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Efficacy of scheduled return visits for emergency department patients with non-specific abdominal pain
  1. Annemieke E Boendermaker1,
  2. Constant W Coolsma1,
  3. Marloes Emous2,
  4. Ewoud ter Avest1,3
  1. 1Department of Emergency Medicine, Medical Centre Leeuwarden, Leeuwarden, The Netherlands
  2. 2Department of Surgery, Medical Centre Leeuwarden, Leeuwarden, The Netherlands
  3. 3HEMS, Kent, Surrey and Sussex Air Ambulance Trust, Redhill, Surrey, UK
  1. Correspondence to Dr Ewoud ter Avest, Department of Emergency Medicine, Medical Center Leeuwarden, Leeuwarden 8934 AD, The Netherlands; teravestewoud{at}hotmail.com

Abstract

Introduction Many patients presenting with abdominal pain to emergency departments (EDs) are discharged without a definitive diagnosis. For these patients, often designated as having non-specific abdominal pain, re-evaluation is often advocated. We aimed to investigate how often re-evaluation changes the diagnosis and clinical management and discern factors that could help identify patients likely to benefit from re-evaluation.

Methods This was a retrospective study conducted in the Netherlands between 1 January 2014 and 31 December 2015 of patients asked to return to the ED after an initial presentation with acute non-traumatic abdominal pain. The primary outcome was a clinically relevant change in treatment (surgery, endoscopy during admission and/or hospitalisation) and diagnosis at ED re-evaluation within 30 hours.

Results During the 2-year study period, 358 ED patients with non-specific abdominal pain were scheduled for re-evaluation. Of these, 14% (11%–18%)) did not present for re-evaluation. Re-evaluation resulted in a clinically relevant change in diagnosis and treatment in, respectively, 21.3% (17%–29%)) and 22.3% (18%–27%)) of the subjects. Of the clinical, biochemical and radiological factors available at the index visit, C reactive protein (CRP) at the index visit predicted a change in treatment (CRP >27 mg/L likelihood ratio (LR)+ 1.69 (1.21–2.36)), while an increase in CRP of >25 mg/L between index and re-evaluation visit (LR+ 2.85 (1.88–4.32)) and the conduct of radiological studies at the re-evaluation visit were associated with changes in treatment (LR+ 3.05 (2.41–3.86)).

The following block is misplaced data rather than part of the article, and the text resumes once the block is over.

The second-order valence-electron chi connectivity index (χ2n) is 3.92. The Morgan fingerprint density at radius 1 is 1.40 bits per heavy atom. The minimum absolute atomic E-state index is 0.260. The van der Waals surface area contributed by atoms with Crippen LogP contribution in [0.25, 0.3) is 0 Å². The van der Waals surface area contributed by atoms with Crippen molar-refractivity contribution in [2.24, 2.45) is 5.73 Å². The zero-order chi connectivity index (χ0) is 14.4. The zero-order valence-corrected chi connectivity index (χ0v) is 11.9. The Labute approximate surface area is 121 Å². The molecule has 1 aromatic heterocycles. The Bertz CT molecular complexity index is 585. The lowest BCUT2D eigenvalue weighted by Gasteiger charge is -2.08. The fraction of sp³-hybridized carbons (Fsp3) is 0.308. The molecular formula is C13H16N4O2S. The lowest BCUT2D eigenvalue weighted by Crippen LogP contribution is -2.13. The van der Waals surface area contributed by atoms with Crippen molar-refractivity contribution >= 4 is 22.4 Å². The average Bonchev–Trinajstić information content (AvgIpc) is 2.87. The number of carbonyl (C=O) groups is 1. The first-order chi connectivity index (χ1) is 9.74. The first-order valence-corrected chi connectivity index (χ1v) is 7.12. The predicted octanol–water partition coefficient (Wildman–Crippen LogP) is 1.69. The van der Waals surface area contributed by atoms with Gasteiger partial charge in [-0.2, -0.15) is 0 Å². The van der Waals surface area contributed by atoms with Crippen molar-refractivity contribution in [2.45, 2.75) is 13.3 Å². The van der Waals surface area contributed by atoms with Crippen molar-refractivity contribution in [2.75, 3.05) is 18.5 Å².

Conclusion Re-evaluation within 30 hours for ED patients discharged with non-specific abdominal pain resulted in a clinically relevant change in diagnosis and therapy in almost one-quarter of patients. Elevated CRP at the index visit might assist in correctly identifying patients with a greater likelihood of needing treatment in follow-up, and a low threshold for radiological studies should be considered during re-evaluation.

  • abdomen- non trauma
  • clincial management
  • effectiveness
  • emergency care systems, emergency departments
  • safety

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Footnotes

  • Contributors All authors fulfilled the ICMJE criteria for authorship. EtA conceived the study. AEB, CWC and EtA acquired and interpreted the data. AEB, EtA and ME drafted the manuscript. All authors revised the manuscript critically and gave final approval to submission of the manuscript.

  • Funding The authors have not declared a specific grant for this research from any funding agency in the public, commercial or not-for-profit sectors.

  • Competing interests None declared.

  • Patient consent Not required.

  • Ethics approval Regionale toetsingscommissie patientgebonden onderzoek (RTPO) Leeuwarden, protocol number 1015.

  • Provenance and peer review Not commissioned; externally peer reviewed.

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